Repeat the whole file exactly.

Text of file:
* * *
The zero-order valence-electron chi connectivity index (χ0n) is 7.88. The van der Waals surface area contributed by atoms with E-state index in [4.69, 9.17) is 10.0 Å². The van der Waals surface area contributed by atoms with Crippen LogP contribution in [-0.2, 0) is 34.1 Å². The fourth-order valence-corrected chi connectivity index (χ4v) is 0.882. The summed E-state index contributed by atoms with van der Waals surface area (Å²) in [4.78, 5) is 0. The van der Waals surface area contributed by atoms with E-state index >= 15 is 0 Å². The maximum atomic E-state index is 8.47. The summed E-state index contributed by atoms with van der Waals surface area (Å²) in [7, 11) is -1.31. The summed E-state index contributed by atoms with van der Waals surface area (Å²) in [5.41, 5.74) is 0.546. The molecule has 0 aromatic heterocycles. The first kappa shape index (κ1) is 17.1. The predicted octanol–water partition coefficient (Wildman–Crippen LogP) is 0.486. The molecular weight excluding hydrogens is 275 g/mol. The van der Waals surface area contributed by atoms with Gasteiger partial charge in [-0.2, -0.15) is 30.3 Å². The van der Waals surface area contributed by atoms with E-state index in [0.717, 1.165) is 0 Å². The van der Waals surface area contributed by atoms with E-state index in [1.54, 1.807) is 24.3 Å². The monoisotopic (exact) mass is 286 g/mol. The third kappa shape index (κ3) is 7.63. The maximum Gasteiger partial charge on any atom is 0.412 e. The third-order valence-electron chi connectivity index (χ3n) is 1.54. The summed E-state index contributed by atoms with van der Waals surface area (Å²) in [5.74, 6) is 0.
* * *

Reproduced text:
The zero-order valence-electron chi connectivity index (χ0n) is 7.88. The van der Waals surface area contributed by atoms with E-state index in [4.69, 9.17) is 10.0 Å². The van der Waals surface area contributed by atoms with Crippen LogP contribution in [-0.2, 0) is 34.1 Å². The fourth-order valence-corrected chi connectivity index (χ4v) is 0.882. The summed E-state index contributed by atoms with van der Waals surface area (Å²) in [4.78, 5) is 0. The van der Waals surface area contributed by atoms with E-state index >= 15 is 0 Å². The maximum atomic E-state index is 8.47. The summed E-state index contributed by atoms with van der Waals surface area (Å²) in [7, 11) is -1.31. The summed E-state index contributed by atoms with van der Waals surface area (Å²) in [5.41, 5.74) is 0.546. The molecule has 0 aromatic heterocycles. The first kappa shape index (κ1) is 17.1. The predicted octanol–water partition coefficient (Wildman–Crippen LogP) is 0.486. The molecular weight excluding hydrogens is 275 g/mol. The van der Waals surface area contributed by atoms with Gasteiger partial charge in [-0.2, -0.15) is 30.3 Å². The van der Waals surface area contributed by atoms with E-state index in [0.717, 1.165) is 0 Å². The van der Waals surface area contributed by atoms with E-state index in [1.54, 1.807) is 24.3 Å². The monoisotopic (exact) mass is 286 g/mol. The third kappa shape index (κ3) is 7.63. The maximum Gasteiger partial charge on any atom is 0.412 e. The third-order valence-electron chi connectivity index (χ3n) is 1.54. The summed E-state index contributed by atoms with van der Waals surface area (Å²) in [5.74, 6) is 0.